Foreground, Middleground and Background

Layering elements in your landscape photos creates depth

Have you ever noticed how some landscape photos look flat?

The scenery is beautiful, the light is nice, but the photo itself looks compressed. It’s hard to distinguish the different elements in the scene.

Draw In The Viewer

Here is a strategy to improve your landscape photos and really draw the viewer in: make sure you include something interesting for the viewer to look at in the foreground, middleground and background.

Capturing something interesting in the background is usually pretty easy. With landscape photography, it is probably the background that caught your eye in the first place. Maybe it’s a snow-covered mountain, maybe it’s a waterfall or perhaps an interesting land mass. Let’s say that you fill the frame of your photograph with this subject. It might turn out nice, but there is not a lot of depth.

The first step is to add an interesting visual element that appears right in front of the background subject. In the case of the mountain, it might be a lake. In the case of the waterfall, it might be a grove of pines. Whatever this object might be, including it in your photograph will already give your photo some depth.

Now, try to capture something in the foreground, close to where you are taking the photograph from. Let’s go back to that mountain photograph again: now you’ve got the mountain in the background, the lake in the middleground, and if you can find some bright flowers or other foliage close to the camera, you’ve got your foreground.

Wide Angles and Narrow Apertures

If you’ve already determined the camera settings you need to include the foreground, middleground and background, then good for you! You’re either camera savvy or have read other sections of this web site.

For those scratching their heads, don’t worry! We’ve got the answer for you.

Wide-Angle Lens

The first thing that you need to include all three elements in your photo is a wide-angle lens (or a zoom lens at its wide-angle setting). You need a wide angle lens so that you can get all these elements in your photo at the same time. For example, if you use a telephoto lens, you might only be able to get the mountain in your photo.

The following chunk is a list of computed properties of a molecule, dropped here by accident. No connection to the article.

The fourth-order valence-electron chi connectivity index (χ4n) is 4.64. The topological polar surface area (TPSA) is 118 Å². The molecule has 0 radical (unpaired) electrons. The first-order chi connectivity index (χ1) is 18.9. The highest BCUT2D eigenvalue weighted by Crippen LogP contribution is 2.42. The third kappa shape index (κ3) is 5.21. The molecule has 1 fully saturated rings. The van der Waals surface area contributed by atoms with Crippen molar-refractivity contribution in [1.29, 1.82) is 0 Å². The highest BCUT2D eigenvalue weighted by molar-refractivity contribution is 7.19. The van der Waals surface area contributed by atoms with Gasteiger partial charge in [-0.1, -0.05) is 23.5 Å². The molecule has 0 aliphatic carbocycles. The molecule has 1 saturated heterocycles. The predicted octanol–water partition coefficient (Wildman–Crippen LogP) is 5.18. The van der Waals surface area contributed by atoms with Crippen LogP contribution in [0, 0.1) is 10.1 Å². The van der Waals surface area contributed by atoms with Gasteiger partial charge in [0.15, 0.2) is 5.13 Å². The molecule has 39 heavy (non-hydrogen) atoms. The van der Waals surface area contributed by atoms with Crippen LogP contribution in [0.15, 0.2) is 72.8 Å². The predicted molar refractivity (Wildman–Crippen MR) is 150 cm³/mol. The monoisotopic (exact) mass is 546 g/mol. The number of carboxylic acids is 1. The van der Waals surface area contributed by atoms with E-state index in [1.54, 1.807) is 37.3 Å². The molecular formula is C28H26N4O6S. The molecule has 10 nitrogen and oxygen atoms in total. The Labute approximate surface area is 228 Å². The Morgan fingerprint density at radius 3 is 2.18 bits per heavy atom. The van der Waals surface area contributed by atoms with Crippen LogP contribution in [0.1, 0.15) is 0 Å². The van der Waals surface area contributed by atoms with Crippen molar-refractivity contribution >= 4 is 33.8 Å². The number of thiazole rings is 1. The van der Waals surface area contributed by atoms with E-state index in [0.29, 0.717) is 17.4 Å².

If you use a moderate telephoto, you can get the mountain and lake. If you use a wide-angle, you can get foreground, middleground and background and really suck your viewer into the photo.

Narrow Aperture

If you’ve read all about aperture and depth of field, you’ll know that a large aperture number (which creates a narrow opening) results in a large depth of field.

It’s important to use a high aperture number (f16 and higher) when you are including the foreground, middleground and background. The reason you need this depth of field is so that none of the elements in your photo appear out of focus. From foreground to background, everything will be perfectly clear.

Having this substantial depth of field and clarity throughout the entire photo will also help to draw your viewer into the scene.

Photo Examples

f16 at 1/250sec, ISO 200, 135mm

This first photo shows what happens when you use a telephoto lens. The view is compressed, and there is a lack of depth in the photo.

While different elements can be considered the foreground, middleground and background, it is not clear which one is which.

There is nothing in the foreground that helps the viewer get a sense of the size of the mountains in the photograph, and nothing that helps them determine just how far away the mountains are.

f16 at 1/250sec, ISO 200, 28mm

This second image shows distinct foreground, middleground and background elements.

The bench and dog are in the foreground, the lake is in the middle and the mountain and clouds make up the background.

Note that the second photo uses a focal length of 28mm vs. 135mm. This is the difference between using a wide-angle setting and a telephoto setting when taking landscape photographs. You can include more with a wide-angle setting or lens.

Set Yourself Up

Including something interesting in all three planes of your photo will sometimes require a change of position. Sometimes the best shot of the background won’t include anything worth looking at in the foreground. Sometimes a compelling middleground has nothing else to support it.

One of the hardest aspects of good landcape photography is finding that magic spot that includes something interesting from foreground to background. The upside is that this gives you a great reason to thoroughly explore your surroundings. And when you explore, you never know what surprises you might find!All web site content and all photographs are copyright © 2004-2005 Norcal Photo

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